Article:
Beyond the Course

Chris Lotsbom ’13 hasn’t missed a Boston Marathon in more than 20 years. Growing up in Walpole, Massachusetts, it was a family tradition to pack lunches and head along the course to cheer on runners every Patriots’ Day. Even while a student at Ithaca, Lotsbom took a bus to New York City and then to Boston, traveling for 12 hours to catch the race.

Lotsbom has yet to run in the Boston Marathon, but he’s no longer on the sidelines. Now he’s behind the scenes as the communications manager for the Boston Athletic Association (BAA), the organization responsible for the country’s oldest annual marathon.

His trips to see the race inspired Lotsbom to pick up running in high school. One day, he received a brochure from Ithaca College, and the sport media and sport management majors piqued his interest. But he didn’t know if he would be fast enough to run for the cross country team. “I made it by the skin of my teeth,” Lotsbom says of his freshman and sophomore years. But in his junior season, he began running twice a day and had logged a higher number of miles during the summer. He improved so much that he qualified to run in the Northeast regional meet.

“To earn a spot on the starting line at regionals was really special,” Lotsbom says. “It's the only meet of the year we wear gold uniforms.”

Lotsbom began working in the running industry his freshman year, with a writing position for Race Results Weekly. That gig led to freelance work for various magazines and running companies, as well as an internship with NBC for the 2012 Olympics.

His junior year, Lotsbom began working with the BAA as an intern and continued part time after graduation. Now with a full-time position, he is responsible for the organization’s messaging, covering things such as media management, press releases, printed materials, and participant newsletters.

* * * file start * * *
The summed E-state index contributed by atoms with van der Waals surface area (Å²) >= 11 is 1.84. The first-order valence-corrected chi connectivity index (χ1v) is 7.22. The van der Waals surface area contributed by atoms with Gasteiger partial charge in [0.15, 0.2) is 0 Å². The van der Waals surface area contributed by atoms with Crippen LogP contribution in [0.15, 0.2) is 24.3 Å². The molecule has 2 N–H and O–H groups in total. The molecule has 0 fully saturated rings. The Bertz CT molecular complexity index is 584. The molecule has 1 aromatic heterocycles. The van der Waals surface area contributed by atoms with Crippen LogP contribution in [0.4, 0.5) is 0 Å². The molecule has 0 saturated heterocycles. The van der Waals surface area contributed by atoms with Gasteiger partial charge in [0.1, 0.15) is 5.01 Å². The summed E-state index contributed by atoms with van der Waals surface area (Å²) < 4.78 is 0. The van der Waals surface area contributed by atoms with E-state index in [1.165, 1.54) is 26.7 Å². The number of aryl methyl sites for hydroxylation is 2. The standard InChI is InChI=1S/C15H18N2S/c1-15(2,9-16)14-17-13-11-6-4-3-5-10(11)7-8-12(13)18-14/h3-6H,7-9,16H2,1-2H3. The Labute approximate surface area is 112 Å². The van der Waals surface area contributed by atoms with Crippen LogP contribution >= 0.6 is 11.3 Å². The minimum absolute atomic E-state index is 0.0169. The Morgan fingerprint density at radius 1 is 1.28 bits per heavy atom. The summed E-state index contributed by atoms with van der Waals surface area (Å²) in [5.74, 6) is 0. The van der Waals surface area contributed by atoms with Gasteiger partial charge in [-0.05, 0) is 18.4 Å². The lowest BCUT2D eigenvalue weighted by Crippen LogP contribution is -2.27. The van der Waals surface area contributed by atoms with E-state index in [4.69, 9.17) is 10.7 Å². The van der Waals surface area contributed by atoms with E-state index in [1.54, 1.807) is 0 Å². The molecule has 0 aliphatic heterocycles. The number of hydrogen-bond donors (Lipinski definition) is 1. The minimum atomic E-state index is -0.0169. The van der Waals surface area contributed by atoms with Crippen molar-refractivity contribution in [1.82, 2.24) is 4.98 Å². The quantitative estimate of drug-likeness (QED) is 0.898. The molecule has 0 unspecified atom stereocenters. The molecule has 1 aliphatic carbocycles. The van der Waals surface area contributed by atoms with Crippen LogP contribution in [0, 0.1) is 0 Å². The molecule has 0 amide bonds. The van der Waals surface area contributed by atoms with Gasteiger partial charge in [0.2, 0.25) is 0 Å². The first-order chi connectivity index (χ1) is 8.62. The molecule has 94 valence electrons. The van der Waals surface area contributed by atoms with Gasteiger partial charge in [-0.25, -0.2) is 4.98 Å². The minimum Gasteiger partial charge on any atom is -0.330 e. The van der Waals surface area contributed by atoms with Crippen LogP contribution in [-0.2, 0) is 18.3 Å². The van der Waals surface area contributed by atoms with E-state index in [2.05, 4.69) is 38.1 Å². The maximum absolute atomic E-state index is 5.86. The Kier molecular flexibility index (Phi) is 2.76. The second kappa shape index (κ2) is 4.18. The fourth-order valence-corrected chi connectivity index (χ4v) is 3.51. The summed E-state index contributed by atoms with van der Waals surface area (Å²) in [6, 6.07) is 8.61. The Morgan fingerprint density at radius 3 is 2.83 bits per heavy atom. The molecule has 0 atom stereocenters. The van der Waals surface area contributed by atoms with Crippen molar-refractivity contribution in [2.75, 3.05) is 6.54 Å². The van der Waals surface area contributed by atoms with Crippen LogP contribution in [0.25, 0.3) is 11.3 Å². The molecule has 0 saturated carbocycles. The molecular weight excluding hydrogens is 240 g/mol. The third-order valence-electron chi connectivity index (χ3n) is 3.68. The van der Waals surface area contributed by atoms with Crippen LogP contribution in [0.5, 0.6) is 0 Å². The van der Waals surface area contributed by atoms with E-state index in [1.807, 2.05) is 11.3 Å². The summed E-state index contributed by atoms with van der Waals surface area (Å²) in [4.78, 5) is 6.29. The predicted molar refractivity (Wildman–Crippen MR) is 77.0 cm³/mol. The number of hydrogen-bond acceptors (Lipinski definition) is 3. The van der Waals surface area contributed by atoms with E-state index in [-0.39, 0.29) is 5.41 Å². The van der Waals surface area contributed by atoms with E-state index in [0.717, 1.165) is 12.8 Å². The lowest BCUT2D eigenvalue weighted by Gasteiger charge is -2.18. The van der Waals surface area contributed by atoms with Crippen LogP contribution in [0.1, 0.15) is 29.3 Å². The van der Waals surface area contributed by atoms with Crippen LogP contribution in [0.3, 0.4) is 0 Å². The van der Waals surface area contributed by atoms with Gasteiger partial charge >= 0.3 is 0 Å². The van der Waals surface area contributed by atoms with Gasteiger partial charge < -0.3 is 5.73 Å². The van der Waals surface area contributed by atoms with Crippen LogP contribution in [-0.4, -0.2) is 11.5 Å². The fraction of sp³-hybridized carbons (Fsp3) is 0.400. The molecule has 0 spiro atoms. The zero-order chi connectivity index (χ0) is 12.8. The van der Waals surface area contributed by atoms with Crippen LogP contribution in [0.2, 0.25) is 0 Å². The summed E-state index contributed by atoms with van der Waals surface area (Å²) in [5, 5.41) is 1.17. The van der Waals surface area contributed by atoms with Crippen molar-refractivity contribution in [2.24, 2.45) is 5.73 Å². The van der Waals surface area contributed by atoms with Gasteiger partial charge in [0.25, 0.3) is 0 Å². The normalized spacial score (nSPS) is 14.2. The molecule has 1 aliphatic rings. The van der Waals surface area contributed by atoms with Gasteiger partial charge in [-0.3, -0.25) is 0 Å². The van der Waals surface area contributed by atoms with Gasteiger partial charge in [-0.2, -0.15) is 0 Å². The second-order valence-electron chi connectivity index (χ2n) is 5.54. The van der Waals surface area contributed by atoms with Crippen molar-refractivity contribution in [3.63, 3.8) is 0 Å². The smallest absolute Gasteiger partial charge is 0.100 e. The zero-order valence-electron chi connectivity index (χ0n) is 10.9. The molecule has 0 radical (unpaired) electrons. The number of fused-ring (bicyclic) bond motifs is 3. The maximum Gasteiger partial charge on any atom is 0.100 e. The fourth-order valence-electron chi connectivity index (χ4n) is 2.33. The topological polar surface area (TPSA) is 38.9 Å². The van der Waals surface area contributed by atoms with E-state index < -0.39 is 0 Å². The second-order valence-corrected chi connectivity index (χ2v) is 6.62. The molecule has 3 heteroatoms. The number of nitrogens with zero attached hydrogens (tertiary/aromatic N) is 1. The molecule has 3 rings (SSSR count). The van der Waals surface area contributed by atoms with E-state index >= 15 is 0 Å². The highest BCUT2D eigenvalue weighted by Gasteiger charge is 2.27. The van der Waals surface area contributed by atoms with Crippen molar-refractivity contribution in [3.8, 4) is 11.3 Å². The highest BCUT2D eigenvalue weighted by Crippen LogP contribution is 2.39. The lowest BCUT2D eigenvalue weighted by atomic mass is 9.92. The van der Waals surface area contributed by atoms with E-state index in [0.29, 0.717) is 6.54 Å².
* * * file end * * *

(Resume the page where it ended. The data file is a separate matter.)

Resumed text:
BAA races span the year, with a 5K, 10K, and half marathon, but its main event is the Boston Marathon. And it turns out organizing the race is a lot like training for it. While registrants begin logging longer miles in January and February, Lotsbom is working hard to make his print deadlines. As race week arrives in April, there’s a lot of adrenaline—for the 30,000 participants who are anxious to toe the starting line and for the 30 staff members making last-minute preparations for their arrival. And come race day, Lotsbom says it’s all about execution. While thousands of runners are putting their race plans into action, he and his team are making sure their own plans come together to provide a memorable race experience.

“The coolest part is how much this race impacts others,” says Lotsbom. “People work so hard to get to the starting line, and when you walk around Boston and see all the marathon jackets and finisher medals, you realize it’s a dream come true for so many. It makes all those long days worth it.”

The one bad part about working for the BAA? If you’re in charge of the event, you can’t run in it. Lotsbom hopes to do so someday, and he has already qualified with his two marathons, including a personal best of 2:48:14 in New York City. Lotsbom trains with the BAA running club, logging between 50 and 80 miles a week, and he plans to race another marathon in the next year. Another goal is to return to Ithaca for the cross country team’s annual alumni race. So far, work and travel has kept him away, but he’s excited to come back to the place where he enjoyed working hard with his teammates and where he received an education that continues to serve him.

“Everything I learned at Ithaca, I use in my day-today in some form,” says Lotsbom. “So many times, the things I studied in class have come up, whether it’s small things like preparing press releases or race notes, or big PR communications strategies. My Ithaca education has helped in my career, and I’m very thankful for that.”